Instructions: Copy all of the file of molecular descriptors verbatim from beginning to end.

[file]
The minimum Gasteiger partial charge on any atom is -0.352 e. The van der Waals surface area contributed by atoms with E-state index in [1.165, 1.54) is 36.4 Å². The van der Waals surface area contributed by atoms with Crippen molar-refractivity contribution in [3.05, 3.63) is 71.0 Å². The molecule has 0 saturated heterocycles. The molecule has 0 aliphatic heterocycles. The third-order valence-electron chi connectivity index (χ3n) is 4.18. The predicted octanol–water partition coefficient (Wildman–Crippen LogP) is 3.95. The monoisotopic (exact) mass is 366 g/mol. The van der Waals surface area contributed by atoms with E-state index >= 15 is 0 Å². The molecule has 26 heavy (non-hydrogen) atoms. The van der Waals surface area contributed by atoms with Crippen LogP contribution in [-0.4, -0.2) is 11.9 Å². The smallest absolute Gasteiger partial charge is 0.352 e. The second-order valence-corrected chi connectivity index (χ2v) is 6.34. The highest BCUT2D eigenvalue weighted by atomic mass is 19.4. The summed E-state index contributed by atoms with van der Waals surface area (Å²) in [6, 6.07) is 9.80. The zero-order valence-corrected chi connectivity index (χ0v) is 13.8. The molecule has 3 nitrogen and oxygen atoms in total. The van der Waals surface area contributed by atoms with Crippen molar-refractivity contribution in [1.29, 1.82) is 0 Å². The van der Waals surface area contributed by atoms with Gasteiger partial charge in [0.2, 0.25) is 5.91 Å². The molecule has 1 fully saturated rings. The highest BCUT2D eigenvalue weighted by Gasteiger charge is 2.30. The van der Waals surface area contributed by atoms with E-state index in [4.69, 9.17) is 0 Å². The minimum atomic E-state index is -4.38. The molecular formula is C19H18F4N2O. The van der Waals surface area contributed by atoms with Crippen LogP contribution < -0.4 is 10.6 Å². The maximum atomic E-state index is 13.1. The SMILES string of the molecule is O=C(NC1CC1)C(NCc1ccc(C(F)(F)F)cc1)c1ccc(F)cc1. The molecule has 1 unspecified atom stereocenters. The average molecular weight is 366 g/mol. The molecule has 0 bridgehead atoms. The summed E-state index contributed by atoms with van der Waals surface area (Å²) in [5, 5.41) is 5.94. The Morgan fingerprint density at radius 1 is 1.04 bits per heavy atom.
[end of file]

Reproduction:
The minimum Gasteiger partial charge on any atom is -0.352 e. The van der Waals surface area contributed by atoms with E-state index in [1.165, 1.54) is 36.4 Å². The van der Waals surface area contributed by atoms with Crippen molar-refractivity contribution in [3.05, 3.63) is 71.0 Å². The molecule has 0 saturated heterocycles. The molecule has 0 aliphatic heterocycles. The third-order valence-electron chi connectivity index (χ3n) is 4.18. The predicted octanol–water partition coefficient (Wildman–Crippen LogP) is 3.95. The monoisotopic (exact) mass is 366 g/mol. The van der Waals surface area contributed by atoms with E-state index >= 15 is 0 Å². The molecule has 26 heavy (non-hydrogen) atoms. The van der Waals surface area contributed by atoms with Crippen LogP contribution in [-0.4, -0.2) is 11.9 Å². The smallest absolute Gasteiger partial charge is 0.352 e. The second-order valence-corrected chi connectivity index (χ2v) is 6.34. The highest BCUT2D eigenvalue weighted by atomic mass is 19.4. The summed E-state index contributed by atoms with van der Waals surface area (Å²) in [6, 6.07) is 9.80. The zero-order valence-corrected chi connectivity index (χ0v) is 13.8. The molecule has 3 nitrogen and oxygen atoms in total. The van der Waals surface area contributed by atoms with Crippen molar-refractivity contribution in [1.29, 1.82) is 0 Å². The van der Waals surface area contributed by atoms with Gasteiger partial charge in [0.2, 0.25) is 5.91 Å². The molecule has 1 fully saturated rings. The highest BCUT2D eigenvalue weighted by Gasteiger charge is 2.30. The van der Waals surface area contributed by atoms with E-state index in [4.69, 9.17) is 0 Å². The minimum atomic E-state index is -4.38. The molecular formula is C19H18F4N2O. The van der Waals surface area contributed by atoms with Crippen LogP contribution < -0.4 is 10.6 Å². The maximum atomic E-state index is 13.1. The SMILES string of the molecule is O=C(NC1CC1)C(NCc1ccc(C(F)(F)F)cc1)c1ccc(F)cc1. The molecule has 1 unspecified atom stereocenters. The average molecular weight is 366 g/mol. The molecule has 0 bridgehead atoms. The summed E-state index contributed by atoms with van der Waals surface area (Å²) in [5, 5.41) is 5.94. The Morgan fingerprint density at radius 1 is 1.04 bits per heavy atom.